Quote of the Day

"We're only here briefly, and while I'm here I want to allow myself joy. So fuck it."
- Amy, Her.

Saturday, 19 November 2011

RE:View: Immortals

The hype based around Greek-mythology-action film Immortals was a tale of two halves. The first, with obvious reason, was whether this could be the natural successor to 2006's swords-and-sandals epic, 300, boasting a visual flair and some truly spectacular slow-mo fight sequences. The other buzz-inducing topic was its lead actor, Henry Cavill. The rising British born star (a relative unknown for most) will be donning the cape and tights for Zach Snyder's Man of Steel in 2013, and as such, Immortals was seen as a proving ground for the 28 year old, as to whether his performing prowess can lend itself to a believable and relatable Clark Kent. While they're both lofty asks, it's safe to say that Immortals does indeed deliver to a certain extent on either side.

   The story is straight forward enough, as it follows Greek hero Theseus (Cavill) on his journey to prevent the evil forces of Hyperion (Mickey Rourke, no less) from unleashing the God-forsaken (literally) Titans and bringing about war between the worlds of God and Man. Putting new spins on ancient legends along the way (such as the Minotaur), Theseus finds himself in love with a worshipped oracle (Freida Pinto), leading a mass army of men, and battling alongside the gods themselves.

The plot and story-telling, however, doesn't hold so strong against its epic prose. The script can be sloppy in places to the point where things get a little tedious, with the narrative feeling more like a scrapbook of bits and pieces, rather than a ravelling novel of grandeur. Sure, Theseus is out adventuring the lands, but there's a lot of to and fro between places, a back and forth cycle of sets and scenes.  And although they look great, thanks to the unique style of director Tarsem Singh, the golden back drops and luscious colour contrasts get tired because of these flaws, teasing the viewer with a fresh, even grander picture on the horizon, but never pulling through.

Visually Stunning
That's not to say that the art direction is sub-standard by any means. Singh has a definite vision throughout the film, which is evident in the richness of cinematography involved. Despite the repetitive discrepancies, we're given some bizarrely fantastic situations to look at that will resonate in the mind for a little while, be it a clash of golden-clad gods or the sight of blackened drenched heroes by the sea. Coupled with the mesmerising costume design, ranging from red, vibrant Indian gowns and gold, shining armours to the swathe of  the iron grey drab of Hyperion's menacingly masked army, and you've got a sure spectacle of a movie.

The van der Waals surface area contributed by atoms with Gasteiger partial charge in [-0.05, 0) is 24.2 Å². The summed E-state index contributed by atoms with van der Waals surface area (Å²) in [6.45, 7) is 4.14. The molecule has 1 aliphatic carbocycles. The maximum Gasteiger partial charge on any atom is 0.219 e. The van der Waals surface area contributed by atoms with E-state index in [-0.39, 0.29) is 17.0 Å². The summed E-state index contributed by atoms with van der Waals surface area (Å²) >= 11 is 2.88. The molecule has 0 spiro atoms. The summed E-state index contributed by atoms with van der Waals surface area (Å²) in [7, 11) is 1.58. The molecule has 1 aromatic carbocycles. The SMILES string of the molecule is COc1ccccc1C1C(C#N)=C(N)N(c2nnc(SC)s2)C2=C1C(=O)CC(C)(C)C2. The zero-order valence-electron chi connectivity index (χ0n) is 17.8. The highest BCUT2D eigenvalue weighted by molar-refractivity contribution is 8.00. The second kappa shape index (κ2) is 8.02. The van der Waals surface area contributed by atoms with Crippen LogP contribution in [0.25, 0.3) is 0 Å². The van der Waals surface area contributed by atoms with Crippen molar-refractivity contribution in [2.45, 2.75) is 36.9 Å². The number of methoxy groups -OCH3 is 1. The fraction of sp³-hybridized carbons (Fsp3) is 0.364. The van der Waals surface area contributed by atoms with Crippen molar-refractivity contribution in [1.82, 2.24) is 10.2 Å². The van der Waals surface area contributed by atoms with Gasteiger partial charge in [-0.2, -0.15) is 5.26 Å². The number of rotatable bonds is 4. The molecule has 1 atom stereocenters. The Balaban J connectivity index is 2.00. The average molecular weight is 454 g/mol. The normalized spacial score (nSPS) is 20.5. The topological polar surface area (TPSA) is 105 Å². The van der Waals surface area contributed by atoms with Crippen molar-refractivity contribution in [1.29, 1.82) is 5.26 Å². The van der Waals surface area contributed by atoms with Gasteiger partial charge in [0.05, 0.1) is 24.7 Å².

At its heart, of course, Immortals is an action film, taking no prisoners in its execution of blood, guts and gore, as warriors exchange blows and gods exchange mega-blows. Masterfully choreographed and beautifully shot, these battle sequences provide the movie's best moments - especially when gods get involved. Heads explode, flesh rips and screams fly; often in a show of awesome slow-mo. It may reverberate that of 300's unforgettable action scenes, but when it looks this spectacular and exciting, who can blame them?
May the best god win!
 But when we get outside of the action, the quality sags again. It's not that these parts aren't necessary, it's just they are staggeringly boring. Don't get me wrong, I hate pure action movies where the characters don't stop for a breather once in a while, but here it just doesn't flow so well. And its for one good reason; I don't particularly care about these people. The characters are never given enough chance to flesh themselves out, coming off with an alarming lack of depth. Theseus never questions "Why me?", we never really know why Hyperion is the evil bastard he is, and the attempts of humour by Theseus's newly befriended roguish thief fall flat because his personality is so one dimensional.

A small step...
  Regardless of the near transparency of his character, Cavill manages to pull off a decent performance, playing out emotions of anger, sorrow and determination confidently and fluently, especially in this selfless, leader-warrior role. His ability to perform well in action is an indication of his overall talent, proving himself worthy to be the next Son of Krypton as well as everyone's favourite Daily Planet reporter. Meanwhile Mickey Rourke gives us a frighteningly grim Hyperion, capable of the dirtiest of deeds thanks to his dedicated execution, and John Hurt drops by as the archetypical old man with his usual graceful ease.

If you just take Immortals as what it is - 110 minutes of action pumped, CGI prettiness - then you can't help but walk away from the cinema happy. Those hoping for a bit more depth and a journey into some deep mythology should look elsewhere, but at least stick around to check out Cavill's performance. 3D, once again, is a 'meh', but the look and feel of the thing is a rare breed entirely and one that can be admired for many a year.

It may not be winning awards any time soon, but at least it's not Clash of The Titans:
3/5 Stars

  Either way, I think Supes is in safe hands...



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